Mythicism and the Mainstream: The Rhetoric and Realities of Academic Freedom

I’ve been meaning to post for a while that my Society of Biblical Literature paper proposal has been accepted by the “Metacriticism of Biblical Scholarship” section, and so will be presented at the 2013 Annual Meeting in Baltimore. Here is the abstract:

Mythicism and the Mainstream: The Rhetoric and Realities of Academic Freedom

James F. McGrath

The rhetoric of concern for academic freedom becomes prominent at different times and in different situations – for instance, when a scholar at an Evangelical institution is fired for adopting a viewpoint that reflects the consensus of mainstream scholarship, but also when a proponent of a fringe view like Jesus mythicism has difficulty finding a publisher. This paper will explore the use and misuse of appeals to academic freedom, focusing particular attention on the phenomenon of Jesus mythicism, and the particular case of Thomas Brodie as described in his recent memoir, Beyond the Quest for the Historical Jesus. On the one hand, Brodie records resistance to his ideas in the academy (largely within the domain of Catholic institutions, but also more widely). On the other hand, it is possible that Brodie will face censure from Catholic authorities in response to the publication of his views. The case thus provides a good opportunity to look at the nature of academic freedom and its character, extent, and limits within the secular academy as well as religiously-affiliated institutions.

 

  • http://bilbos1.blogspot.com/ Bilbo

    Fascinating topic, James. You’ve got me curious.

  • http://www.facebook.com/john.hawthorne.90 John Hawthorne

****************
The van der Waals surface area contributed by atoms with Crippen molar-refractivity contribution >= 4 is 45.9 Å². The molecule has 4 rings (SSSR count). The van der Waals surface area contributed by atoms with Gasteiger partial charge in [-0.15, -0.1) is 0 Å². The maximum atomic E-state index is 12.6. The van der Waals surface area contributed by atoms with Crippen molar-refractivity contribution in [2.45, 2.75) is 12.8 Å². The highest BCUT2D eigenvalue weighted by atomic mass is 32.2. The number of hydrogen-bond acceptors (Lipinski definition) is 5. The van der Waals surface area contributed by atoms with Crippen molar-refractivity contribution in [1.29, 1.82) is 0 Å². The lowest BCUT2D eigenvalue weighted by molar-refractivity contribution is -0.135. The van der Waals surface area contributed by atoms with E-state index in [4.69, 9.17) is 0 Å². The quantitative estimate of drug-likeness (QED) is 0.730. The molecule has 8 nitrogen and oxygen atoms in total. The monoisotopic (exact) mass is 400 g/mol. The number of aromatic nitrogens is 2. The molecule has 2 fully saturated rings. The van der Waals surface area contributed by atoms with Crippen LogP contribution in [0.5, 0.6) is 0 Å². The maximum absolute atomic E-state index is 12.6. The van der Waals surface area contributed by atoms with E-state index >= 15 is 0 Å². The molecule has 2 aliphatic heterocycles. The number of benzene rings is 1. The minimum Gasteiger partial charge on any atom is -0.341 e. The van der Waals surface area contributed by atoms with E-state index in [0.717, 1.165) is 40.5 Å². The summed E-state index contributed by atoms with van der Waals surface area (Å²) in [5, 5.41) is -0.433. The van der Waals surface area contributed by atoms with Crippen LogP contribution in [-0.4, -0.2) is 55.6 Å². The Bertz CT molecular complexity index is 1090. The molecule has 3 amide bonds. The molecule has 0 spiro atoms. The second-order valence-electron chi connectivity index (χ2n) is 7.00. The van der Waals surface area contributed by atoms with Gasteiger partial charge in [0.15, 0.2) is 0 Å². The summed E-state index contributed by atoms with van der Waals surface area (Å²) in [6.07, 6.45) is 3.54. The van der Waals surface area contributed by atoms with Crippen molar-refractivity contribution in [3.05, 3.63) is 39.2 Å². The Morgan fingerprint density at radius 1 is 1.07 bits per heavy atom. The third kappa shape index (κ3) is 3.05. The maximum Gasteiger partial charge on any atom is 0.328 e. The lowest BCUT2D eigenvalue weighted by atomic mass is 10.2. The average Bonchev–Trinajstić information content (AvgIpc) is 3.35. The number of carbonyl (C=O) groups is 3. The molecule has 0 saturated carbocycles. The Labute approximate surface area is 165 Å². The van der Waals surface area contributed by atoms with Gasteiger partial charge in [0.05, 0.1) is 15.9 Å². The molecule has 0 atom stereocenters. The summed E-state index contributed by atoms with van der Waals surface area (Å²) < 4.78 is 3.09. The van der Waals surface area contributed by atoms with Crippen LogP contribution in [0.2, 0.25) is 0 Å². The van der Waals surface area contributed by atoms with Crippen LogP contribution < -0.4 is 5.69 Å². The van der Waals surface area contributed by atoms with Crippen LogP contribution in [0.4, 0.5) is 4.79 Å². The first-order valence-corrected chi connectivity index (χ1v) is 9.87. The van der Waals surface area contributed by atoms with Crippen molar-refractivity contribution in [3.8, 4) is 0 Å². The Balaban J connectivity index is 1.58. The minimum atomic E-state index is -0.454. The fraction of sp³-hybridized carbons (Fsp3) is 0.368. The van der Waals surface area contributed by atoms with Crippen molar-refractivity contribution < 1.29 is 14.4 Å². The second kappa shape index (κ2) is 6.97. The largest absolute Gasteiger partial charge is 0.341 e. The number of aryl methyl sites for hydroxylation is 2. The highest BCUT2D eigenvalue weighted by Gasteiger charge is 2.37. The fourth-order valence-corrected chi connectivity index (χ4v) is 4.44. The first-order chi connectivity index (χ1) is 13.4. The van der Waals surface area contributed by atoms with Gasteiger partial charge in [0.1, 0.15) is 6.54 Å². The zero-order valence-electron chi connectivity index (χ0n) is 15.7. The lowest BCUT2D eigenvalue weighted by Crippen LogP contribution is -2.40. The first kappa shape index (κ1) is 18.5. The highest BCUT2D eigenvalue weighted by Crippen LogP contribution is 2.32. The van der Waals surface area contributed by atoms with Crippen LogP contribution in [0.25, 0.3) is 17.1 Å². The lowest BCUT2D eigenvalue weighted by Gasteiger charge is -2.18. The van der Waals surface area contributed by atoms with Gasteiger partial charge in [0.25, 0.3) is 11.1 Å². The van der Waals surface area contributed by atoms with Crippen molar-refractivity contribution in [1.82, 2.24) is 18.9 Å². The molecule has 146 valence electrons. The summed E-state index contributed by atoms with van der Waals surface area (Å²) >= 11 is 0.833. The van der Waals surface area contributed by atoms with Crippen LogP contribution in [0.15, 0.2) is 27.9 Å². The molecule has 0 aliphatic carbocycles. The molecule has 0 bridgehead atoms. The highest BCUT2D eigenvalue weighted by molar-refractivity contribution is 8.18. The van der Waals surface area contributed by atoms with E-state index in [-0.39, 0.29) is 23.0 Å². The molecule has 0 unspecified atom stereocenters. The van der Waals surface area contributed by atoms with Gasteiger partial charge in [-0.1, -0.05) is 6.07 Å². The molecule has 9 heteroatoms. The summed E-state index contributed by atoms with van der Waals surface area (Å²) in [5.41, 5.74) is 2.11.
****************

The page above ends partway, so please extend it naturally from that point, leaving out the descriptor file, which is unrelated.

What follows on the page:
I look forward to reading more. I recently reflected on some similar (but less technical) issues in one of my more popular blog posts: http://johnwhawthorne.com/2013/02/09/the-opposite-of-critical-thinking-is-fear/. Keep up the good work.

  • Nick Gotts

    Sounds interesting.

    On the one hand, Brodie records resistance to his ideas in the academy
    (largely within the domain of Catholic institutions, but also more
    widely)

    As long as there are a reasonable number of journals where an idea can be published, I don’t think there’s any problem of academic freedom: it doesn’t mean the freedom to publish any idea wherever you like. Some ideas won’t be published in any reputable journal, but in any specific case, that may be because they’re rubbish.

  • http://www.facebook.com/balogh.alexandru2 Balogh Alexandru

    Interesting. I personaly think this subject is more present in today’s universities and among the scholars than we even imagine. Can’t wait to have acces to full text, it might bring some light in couple questions and life changing experiences I had over the time. Keep up the good work


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